(2) Sub-section (1) does not affect the exclusion of foreign tax and social security claims from a proceeding under the Code or the ranking of claims in such a proceeding:

Provided that the claims of foreign creditors, other than those concerning tax and social security obligations, shall not be ranked lower than the general class of claims provided in section 53(1)(f) of the Code, unless an equivalent domestic claim has a lower rank under the Code.

11. Notification toforeign creditors of proceeding under the Code

(1) Whenever under this Code notification is to be given to creditors in India, such notification shall also be given to the known creditors that do not have addresses in India.

(2) Such notification shall be made to the foreign creditors in a manner as may be prescribed. No letters rogatory or other, similar formality is required.

(3) When a notification of commencement of a proceeding is to be given to foreign creditors, the notification shall:

(a) indicate a reasonable time period for filing claims and specify the place for their filing;

(b) indicate whether secured creditors need to file their secured claims; and

(c) contain any other information required to be included in such a notification to creditors pursuant to the law of India and the orders of the Adjudicating Authority.

CHAPTER III
RECOGNITION OF A FOREIGN PROCEEDING AND RELIEF

12. Application for recognition of a foreign proceeding

(1) A foreign representative may apply to the Adjudicating Authority for recognition of the foreign proceeding in which the foreign representative has been appointed.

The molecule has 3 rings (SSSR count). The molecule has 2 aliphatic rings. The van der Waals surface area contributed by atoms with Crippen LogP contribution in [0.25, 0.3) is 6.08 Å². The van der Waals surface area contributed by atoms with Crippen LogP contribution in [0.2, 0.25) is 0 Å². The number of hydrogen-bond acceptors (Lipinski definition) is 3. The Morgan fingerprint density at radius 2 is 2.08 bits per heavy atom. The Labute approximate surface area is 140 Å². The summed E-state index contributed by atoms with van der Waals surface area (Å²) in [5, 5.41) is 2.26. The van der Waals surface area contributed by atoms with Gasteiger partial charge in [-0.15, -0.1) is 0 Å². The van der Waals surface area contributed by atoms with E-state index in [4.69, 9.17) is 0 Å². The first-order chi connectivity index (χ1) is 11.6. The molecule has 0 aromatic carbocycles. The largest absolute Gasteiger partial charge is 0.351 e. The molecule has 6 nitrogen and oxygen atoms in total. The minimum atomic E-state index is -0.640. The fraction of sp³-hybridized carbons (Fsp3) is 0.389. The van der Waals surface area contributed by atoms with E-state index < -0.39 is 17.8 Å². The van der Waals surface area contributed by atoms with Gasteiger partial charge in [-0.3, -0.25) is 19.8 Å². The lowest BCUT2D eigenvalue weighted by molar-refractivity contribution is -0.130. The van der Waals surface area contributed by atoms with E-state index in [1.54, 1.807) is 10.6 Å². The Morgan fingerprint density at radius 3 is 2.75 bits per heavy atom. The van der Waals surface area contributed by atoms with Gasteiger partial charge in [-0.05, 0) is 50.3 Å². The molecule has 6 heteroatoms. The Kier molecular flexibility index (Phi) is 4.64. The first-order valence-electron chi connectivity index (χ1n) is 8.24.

(2) An application for recognition under sub-section (1) shall be accompanied by-

(a) a certified copy of the decision commencing the foreign proceeding and appointing the foreign representative; or

(b) a certificate from the foreign court affirming the existence of the foreign proceeding and of the appointment of the foreign representative; or

(c) in the absence of evidence referred to in clause (a) and (b), any other evidence as may be prescribed, affirming the existence of the foreign proceeding and of the appointment of the foreign representative; and

(d) a statement identifying all foreign proceedings and proceedings under the Code in respect of the corporate debtor that are known to the foreign representative, if any; and

(e) a translation of documents referred to in clauses (a) to (d) in English. if applicable.

(3) An application for recognition under sub-section (1) shall be made in such form and accompanied with such fees as may be prescribed.

13. Presumptions concerning recognition

(1) If the decision or certificate or other document referred to in section 12(2)(a), (b) and (c) indicates that the foreign proceeding is a proceeding within the meaning of section 2(g) of this Part and that the foreign representative is a person or a body within the meaning of section 2(h) of this Part, the Adjudicating Authority is entitled to so presume.

(2) Notwithstanding that the documents submitted in support of the application under section 12(2) of this Part for recognition have not been legalised, the Adjudicating Authority is entitled to presume they are authentic.

14. Centre of main interests

(1) In the absence of proof to the contrary. the corporate debtor’s registered office is presumed to be the corporate debtor’s centre of main interests for the purpose of this Part.

(2) The presumption in sub-section (1) shall only apply if the registered office of the corporate debtor has not been moved to another State within the [three] month period prior to the commencement of insolvency proceedings in such State.